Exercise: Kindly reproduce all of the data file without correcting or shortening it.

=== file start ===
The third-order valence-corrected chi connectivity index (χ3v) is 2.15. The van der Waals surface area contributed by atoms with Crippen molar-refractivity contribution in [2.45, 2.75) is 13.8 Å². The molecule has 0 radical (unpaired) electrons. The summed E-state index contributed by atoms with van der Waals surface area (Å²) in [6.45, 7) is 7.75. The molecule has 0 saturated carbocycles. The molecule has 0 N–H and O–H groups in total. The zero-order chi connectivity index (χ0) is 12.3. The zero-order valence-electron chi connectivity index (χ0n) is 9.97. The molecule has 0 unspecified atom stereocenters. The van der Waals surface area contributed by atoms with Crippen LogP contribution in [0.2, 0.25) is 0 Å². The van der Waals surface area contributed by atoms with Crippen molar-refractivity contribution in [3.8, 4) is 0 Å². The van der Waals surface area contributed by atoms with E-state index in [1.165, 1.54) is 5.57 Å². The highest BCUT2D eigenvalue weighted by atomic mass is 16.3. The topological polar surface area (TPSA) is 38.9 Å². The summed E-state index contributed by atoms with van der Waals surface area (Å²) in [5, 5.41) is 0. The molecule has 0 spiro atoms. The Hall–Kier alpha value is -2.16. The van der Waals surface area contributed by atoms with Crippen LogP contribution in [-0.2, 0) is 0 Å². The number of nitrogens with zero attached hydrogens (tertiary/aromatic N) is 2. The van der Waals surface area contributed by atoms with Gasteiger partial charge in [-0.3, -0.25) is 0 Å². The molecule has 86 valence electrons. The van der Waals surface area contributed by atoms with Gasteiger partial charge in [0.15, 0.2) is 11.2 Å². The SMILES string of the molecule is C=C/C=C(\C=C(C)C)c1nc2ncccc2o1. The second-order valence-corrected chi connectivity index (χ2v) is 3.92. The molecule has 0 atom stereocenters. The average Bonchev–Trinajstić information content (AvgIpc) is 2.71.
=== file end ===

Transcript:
The third-order valence-corrected chi connectivity index (χ3v) is 2.15. The van der Waals surface area contributed by atoms with Crippen molar-refractivity contribution in [2.45, 2.75) is 13.8 Å². The molecule has 0 radical (unpaired) electrons. The summed E-state index contributed by atoms with van der Waals surface area (Å²) in [6.45, 7) is 7.75. The molecule has 0 saturated carbocycles. The molecule has 0 N–H and O–H groups in total. The zero-order chi connectivity index (χ0) is 12.3. The zero-order valence-electron chi connectivity index (χ0n) is 9.97. The molecule has 0 unspecified atom stereocenters. The van der Waals surface area contributed by atoms with Crippen LogP contribution in [0.2, 0.25) is 0 Å². The van der Waals surface area contributed by atoms with Crippen molar-refractivity contribution in [3.8, 4) is 0 Å². The van der Waals surface area contributed by atoms with E-state index in [1.165, 1.54) is 5.57 Å². The highest BCUT2D eigenvalue weighted by atomic mass is 16.3. The topological polar surface area (TPSA) is 38.9 Å². The summed E-state index contributed by atoms with van der Waals surface area (Å²) in [5, 5.41) is 0. The molecule has 0 spiro atoms. The Hall–Kier alpha value is -2.16. The van der Waals surface area contributed by atoms with Crippen LogP contribution in [-0.2, 0) is 0 Å². The number of nitrogens with zero attached hydrogens (tertiary/aromatic N) is 2. The van der Waals surface area contributed by atoms with Gasteiger partial charge in [-0.3, -0.25) is 0 Å². The molecule has 86 valence electrons. The van der Waals surface area contributed by atoms with Gasteiger partial charge in [0.15, 0.2) is 11.2 Å². The SMILES string of the molecule is C=C/C=C(\C=C(C)C)c1nc2ncccc2o1. The second-order valence-corrected chi connectivity index (χ2v) is 3.92. The molecule has 0 atom stereocenters. The average Bonchev–Trinajstić information content (AvgIpc) is 2.71.